|• Lok Sabha constituencies||Darjeeling (shared with Darjeeling district)|
|• Vidhan Sabha constituencies||Kalimpong|
|• Total||1,053.60 km2 (406.80 sq mi)|
|• Density||240/km2 (620/sq mi)|
|Time zone||UTC+05:30 (IST)|
Kalimpong district is a district in the state of West Bengal, India. Originally known as Dalingkot tehsil,[a] the region was alternatively under the control of Sikkim and Bhutan. In 1865, it was annexed from Bhutan by British India under the Treaty of Sinchula, and administered as a subdivision of the Darjeeling district from 1916 to 2017. In 2017, it was carved out as a separate district to become the 21st district of West Bengal.
The district is headquartered at Kalimpong, which grew to prominence as a market town for Indo-Tibetan trade during the British period. It is bounded by Pakyong district of Sikkim in the north, Bhutan in the east, Darjeeling district in the west, and Jalpaiguri district in the south. The district consists of the Kalimpong municipality and four community development blocks: Kalimpong I, Kalimpong II, Gorubathan and Pedong.
Apart from the Kalimpong municipality that consists of 23 wards, the district contains rural areas of 42 gram panchayats under four community development blocks: Kalimpong I, Kalimpong II, Gorubathan and Pedong.
Kalimpong district has an area of 1,053.60 km2 (406.80 sq mi), with Kalimpong I block having an area of 360.46 km2 (139.17 sq mi); Kalimpong II block an area of 241.26 km2 (93.15 sq mi); Gorubathan block an area of 442.72 km2 (170.94 sq mi); and Kalimpong Municipality an area of 9.16 km2 (3.54 sq mi).
What is now Kalimpong district was originally under the kingdom of Sikkim. It was controlled through two hill forts in the region, at Damsang[b] and Daling[c] (or Dalingkot, meaning "Daling fort"). The region itself seems to have been referred to as Dalingkot. In 1718, the Kingdom of Bhutan annexed this territory, and ruled it for the next 150 years. The area was sparsely populated by the indigenous Lepcha community and migrant Bhutia, Limbu and Kirati tribes.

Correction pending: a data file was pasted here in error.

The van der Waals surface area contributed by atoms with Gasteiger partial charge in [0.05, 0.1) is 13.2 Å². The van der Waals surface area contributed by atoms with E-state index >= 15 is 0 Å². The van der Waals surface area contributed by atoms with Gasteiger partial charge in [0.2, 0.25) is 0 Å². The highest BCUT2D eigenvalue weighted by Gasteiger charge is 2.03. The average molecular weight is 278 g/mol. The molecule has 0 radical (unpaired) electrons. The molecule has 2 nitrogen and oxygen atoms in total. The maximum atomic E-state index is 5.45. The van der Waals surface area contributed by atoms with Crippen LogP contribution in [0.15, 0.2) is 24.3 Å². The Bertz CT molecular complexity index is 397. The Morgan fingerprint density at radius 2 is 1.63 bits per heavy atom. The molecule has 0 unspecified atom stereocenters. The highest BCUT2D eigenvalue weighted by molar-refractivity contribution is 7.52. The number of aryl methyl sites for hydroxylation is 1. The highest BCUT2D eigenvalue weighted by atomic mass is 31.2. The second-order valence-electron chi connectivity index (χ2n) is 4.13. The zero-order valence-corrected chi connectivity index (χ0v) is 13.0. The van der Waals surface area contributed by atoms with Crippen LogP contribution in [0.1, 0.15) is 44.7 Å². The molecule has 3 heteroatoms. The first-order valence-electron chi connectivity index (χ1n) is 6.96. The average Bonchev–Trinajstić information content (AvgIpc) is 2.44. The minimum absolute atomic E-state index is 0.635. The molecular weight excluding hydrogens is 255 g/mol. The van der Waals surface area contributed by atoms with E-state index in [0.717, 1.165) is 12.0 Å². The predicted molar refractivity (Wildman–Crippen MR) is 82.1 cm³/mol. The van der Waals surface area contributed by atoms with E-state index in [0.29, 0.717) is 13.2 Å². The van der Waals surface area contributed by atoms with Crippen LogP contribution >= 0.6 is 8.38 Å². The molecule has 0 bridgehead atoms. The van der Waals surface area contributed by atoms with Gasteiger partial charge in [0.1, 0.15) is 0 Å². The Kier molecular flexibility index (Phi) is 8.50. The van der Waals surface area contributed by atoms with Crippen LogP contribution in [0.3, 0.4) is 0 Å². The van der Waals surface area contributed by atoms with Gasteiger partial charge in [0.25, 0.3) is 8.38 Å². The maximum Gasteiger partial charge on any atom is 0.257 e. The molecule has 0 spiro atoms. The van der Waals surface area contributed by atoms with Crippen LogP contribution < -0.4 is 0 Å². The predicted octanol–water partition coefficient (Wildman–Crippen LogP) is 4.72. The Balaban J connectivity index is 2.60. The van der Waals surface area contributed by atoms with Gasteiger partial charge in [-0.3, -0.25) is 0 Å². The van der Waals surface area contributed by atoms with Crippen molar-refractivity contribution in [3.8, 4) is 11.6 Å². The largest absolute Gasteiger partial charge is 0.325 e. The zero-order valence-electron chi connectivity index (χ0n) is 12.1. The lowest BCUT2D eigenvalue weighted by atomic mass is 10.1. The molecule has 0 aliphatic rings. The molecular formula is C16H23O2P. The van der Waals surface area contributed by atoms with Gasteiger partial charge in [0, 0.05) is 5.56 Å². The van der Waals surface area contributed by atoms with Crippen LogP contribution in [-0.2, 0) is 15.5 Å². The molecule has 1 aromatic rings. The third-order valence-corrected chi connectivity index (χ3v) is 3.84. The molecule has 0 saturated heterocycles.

After the Anglo-Bhutan War in 1864, the Treaty of Sinchula (1865) was signed, in which certain hill territory to east of the Teesta River was ceded to the British East India Company. The precise territory was unspecified but include the fort of Dalingkot. In 1866–1867 an Anglo-Bhutanese commission demarcated the area, and set the Di Chu and Ni Chu rivers as the eastern boundary.
The ceded territory was added to the Western Duaras district at first, and later transferred to the Darjeeling district in 1866. It was referred to as the "tract of Dalingkot" or "tract of Damsang", after the hill forts through it had been administered in the past. At that time, Kalimpong was a small hamlet, with only two or three families known to reside there. However the neighbourhood of Kalimpong was well-populated with several villages, as recorded by Ashley Eden during a mission to Bhutan in 1864. Eden mentioned that the people there were well-disposed to the British administration and had frequently traded with the Darjeeling area to the west of Tista in defiance of the Bhutanese authorities.